Trump: Intelligence Director Called Me and Denounced Russian Dossier as 'Fictitious'

U.S. Director of National Intelligence James Clapper said he had spoken with Trump and expressed 'dismay' over media leaks about the report, but didn't state report was false.

U.S. President-elect Donald Trump argues with CNN's Jim Acosta during a news conference in the lobby of Trump Tower in Manhattan, New York City, U.S., January 11, 2017.
LUCAS JACKSON/REUTERS

U.S. President-elect Donald Trump said on Thursday that U.S. Director of National Intelligence James Clapper called him to denounce the "false and fictitious" report about a dossier that makes salacious, unverified claims about him in Russia.

Clapper, in a statement on Wednesday, said he had spoken with Trump that evening and expressed "dismay" over media leaks about the report, while saying he did not believe the leaks came from intelligence agencies.

In the statement, Clapper did not say the document was false. He said he emphasized to Trump that it was not produced by the U.S. intelligence community and that intelligence officials had not judged whether the information was reliable.

"James Clapper called me yesterday to denounce the false and fictitious report that was illegally circulated. Made up, phony facts. Too bad!" Trump wrote on Twitter.

Trump, who takes office on Jan. 20, blamed U.S. intelligence agencies for the leaks during a news conference on Wednesday, before he spoke to Clapper.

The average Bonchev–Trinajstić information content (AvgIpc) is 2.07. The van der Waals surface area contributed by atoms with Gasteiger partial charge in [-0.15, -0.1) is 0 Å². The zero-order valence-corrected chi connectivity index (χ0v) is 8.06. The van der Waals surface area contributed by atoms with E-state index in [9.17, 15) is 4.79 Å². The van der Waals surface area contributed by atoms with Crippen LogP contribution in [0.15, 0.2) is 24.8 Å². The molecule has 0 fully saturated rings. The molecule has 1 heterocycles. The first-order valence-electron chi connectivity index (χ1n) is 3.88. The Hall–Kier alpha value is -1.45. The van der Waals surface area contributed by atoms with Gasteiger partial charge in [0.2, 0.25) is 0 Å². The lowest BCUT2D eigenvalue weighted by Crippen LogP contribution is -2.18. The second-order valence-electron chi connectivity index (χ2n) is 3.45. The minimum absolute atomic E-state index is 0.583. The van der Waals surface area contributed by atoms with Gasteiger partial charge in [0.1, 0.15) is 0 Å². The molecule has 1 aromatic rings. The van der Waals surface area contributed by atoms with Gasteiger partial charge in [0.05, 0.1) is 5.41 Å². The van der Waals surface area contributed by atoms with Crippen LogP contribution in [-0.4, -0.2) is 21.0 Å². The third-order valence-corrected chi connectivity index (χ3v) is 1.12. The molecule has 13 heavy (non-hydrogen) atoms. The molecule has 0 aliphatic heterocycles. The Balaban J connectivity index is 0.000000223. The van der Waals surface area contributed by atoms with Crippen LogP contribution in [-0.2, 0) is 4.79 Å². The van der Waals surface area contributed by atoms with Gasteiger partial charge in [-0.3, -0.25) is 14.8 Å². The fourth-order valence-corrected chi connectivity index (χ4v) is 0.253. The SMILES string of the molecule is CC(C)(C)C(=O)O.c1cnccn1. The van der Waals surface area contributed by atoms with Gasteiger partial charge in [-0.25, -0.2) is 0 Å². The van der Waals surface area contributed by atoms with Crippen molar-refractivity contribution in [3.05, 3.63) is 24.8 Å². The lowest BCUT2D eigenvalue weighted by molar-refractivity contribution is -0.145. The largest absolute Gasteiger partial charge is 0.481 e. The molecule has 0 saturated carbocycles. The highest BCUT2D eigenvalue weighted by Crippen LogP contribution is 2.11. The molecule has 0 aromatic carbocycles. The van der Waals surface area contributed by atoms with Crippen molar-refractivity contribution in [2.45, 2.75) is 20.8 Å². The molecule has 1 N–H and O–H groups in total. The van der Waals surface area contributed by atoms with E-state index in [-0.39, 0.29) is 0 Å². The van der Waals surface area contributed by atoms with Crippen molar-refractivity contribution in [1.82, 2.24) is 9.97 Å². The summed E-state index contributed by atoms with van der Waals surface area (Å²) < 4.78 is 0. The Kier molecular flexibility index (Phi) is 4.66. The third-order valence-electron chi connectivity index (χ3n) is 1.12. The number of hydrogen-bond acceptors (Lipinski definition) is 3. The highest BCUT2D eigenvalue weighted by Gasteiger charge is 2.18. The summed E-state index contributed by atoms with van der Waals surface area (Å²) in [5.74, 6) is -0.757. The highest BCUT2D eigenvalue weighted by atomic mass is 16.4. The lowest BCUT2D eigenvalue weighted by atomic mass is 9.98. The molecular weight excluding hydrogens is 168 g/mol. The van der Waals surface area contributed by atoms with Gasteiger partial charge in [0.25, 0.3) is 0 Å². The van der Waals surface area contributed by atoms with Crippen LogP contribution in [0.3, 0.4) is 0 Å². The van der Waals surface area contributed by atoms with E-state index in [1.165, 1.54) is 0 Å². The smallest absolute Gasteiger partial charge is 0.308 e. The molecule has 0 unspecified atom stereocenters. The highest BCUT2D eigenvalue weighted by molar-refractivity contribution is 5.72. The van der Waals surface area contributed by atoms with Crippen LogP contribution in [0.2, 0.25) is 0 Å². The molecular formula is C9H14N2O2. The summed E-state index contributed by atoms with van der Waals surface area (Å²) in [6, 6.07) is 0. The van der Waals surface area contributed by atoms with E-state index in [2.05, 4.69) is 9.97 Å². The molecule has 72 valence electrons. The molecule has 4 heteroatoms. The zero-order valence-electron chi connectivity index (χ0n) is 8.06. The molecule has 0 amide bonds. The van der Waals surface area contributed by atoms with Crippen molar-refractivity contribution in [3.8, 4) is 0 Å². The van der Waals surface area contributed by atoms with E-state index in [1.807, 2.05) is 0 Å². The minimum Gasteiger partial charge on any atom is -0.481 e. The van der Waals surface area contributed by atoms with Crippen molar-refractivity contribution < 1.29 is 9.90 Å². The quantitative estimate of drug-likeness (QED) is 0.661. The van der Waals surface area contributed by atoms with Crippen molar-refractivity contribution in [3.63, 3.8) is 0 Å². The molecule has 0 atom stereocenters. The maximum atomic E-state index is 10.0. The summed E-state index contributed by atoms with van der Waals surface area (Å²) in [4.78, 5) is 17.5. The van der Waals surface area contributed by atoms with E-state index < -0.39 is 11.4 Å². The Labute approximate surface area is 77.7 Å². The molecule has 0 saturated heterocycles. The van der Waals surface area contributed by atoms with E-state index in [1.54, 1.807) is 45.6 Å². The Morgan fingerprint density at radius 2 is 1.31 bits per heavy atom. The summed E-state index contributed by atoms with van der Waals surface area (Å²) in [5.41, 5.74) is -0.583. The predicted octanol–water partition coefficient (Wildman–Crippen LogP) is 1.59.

"I think it was disgraceful, disgraceful that the intelligence agencies allowed any information that turned out to be so false and fake out. ... that's something that Nazi Germany would have done and did do," Trump told reporters.

In an interview on NBC's "Today" program on Thursday, Trump adviser Kellyanne Conway declined to say whether Trump agreed with Clapper that the leak did not originate from intelligence agencies.

"The president-elect was very happy to receive the call from Mr. Clapper, very happy that Mr. Clapper agrees with him ... that there should be no leaks," Conway said.

Two U.S. officials said the allegations about Trump, which one called "unsubstantiated," were contained in a two-page memo appended to a report on Russian interference in the 2016 election that was presented last week to Trump and to President Barack Obama.

CNN reported on Tuesday about the existence of the memo. BuzzFeed published a fuller 35-page document produced by Christopher Steele, a former British foreign intelligence official, that outlined the allegations of compromising behavior by Trump and alleged links between him and people in Russia.

The claims were included in reports about Trump known as opposition research reports that were made available to Democrats and U.S. officials last year.